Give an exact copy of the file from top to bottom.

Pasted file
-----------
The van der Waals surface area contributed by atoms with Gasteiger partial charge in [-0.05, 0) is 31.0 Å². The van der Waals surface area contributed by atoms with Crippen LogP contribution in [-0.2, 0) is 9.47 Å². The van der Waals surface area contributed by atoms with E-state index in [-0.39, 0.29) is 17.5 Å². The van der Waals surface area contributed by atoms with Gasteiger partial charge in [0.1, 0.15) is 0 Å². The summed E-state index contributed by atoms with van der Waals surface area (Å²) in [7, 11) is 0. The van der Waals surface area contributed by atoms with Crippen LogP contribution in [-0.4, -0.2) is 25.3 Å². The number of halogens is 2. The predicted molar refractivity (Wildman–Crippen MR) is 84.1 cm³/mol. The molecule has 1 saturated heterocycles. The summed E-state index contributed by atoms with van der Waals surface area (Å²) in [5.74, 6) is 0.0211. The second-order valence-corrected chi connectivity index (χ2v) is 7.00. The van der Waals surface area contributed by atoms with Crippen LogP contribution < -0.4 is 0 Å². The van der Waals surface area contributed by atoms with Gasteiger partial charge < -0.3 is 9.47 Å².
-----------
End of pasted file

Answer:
The van der Waals surface area contributed by atoms with Gasteiger partial charge in [-0.05, 0) is 31.0 Å². The van der Waals surface area contributed by atoms with Crippen LogP contribution in [-0.2, 0) is 9.47 Å². The van der Waals surface area contributed by atoms with E-state index in [-0.39, 0.29) is 17.5 Å². The van der Waals surface area contributed by atoms with Gasteiger partial charge in [0.1, 0.15) is 0 Å². The summed E-state index contributed by atoms with van der Waals surface area (Å²) in [7, 11) is 0. The van der Waals surface area contributed by atoms with Crippen LogP contribution in [-0.4, -0.2) is 25.3 Å². The number of halogens is 2. The predicted molar refractivity (Wildman–Crippen MR) is 84.1 cm³/mol. The molecule has 1 saturated heterocycles. The summed E-state index contributed by atoms with van der Waals surface area (Å²) in [5.74, 6) is 0.0211. The second-order valence-corrected chi connectivity index (χ2v) is 7.00. The van der Waals surface area contributed by atoms with Crippen LogP contribution < -0.4 is 0 Å². The van der Waals surface area contributed by atoms with Gasteiger partial charge < -0.3 is 9.47 Å².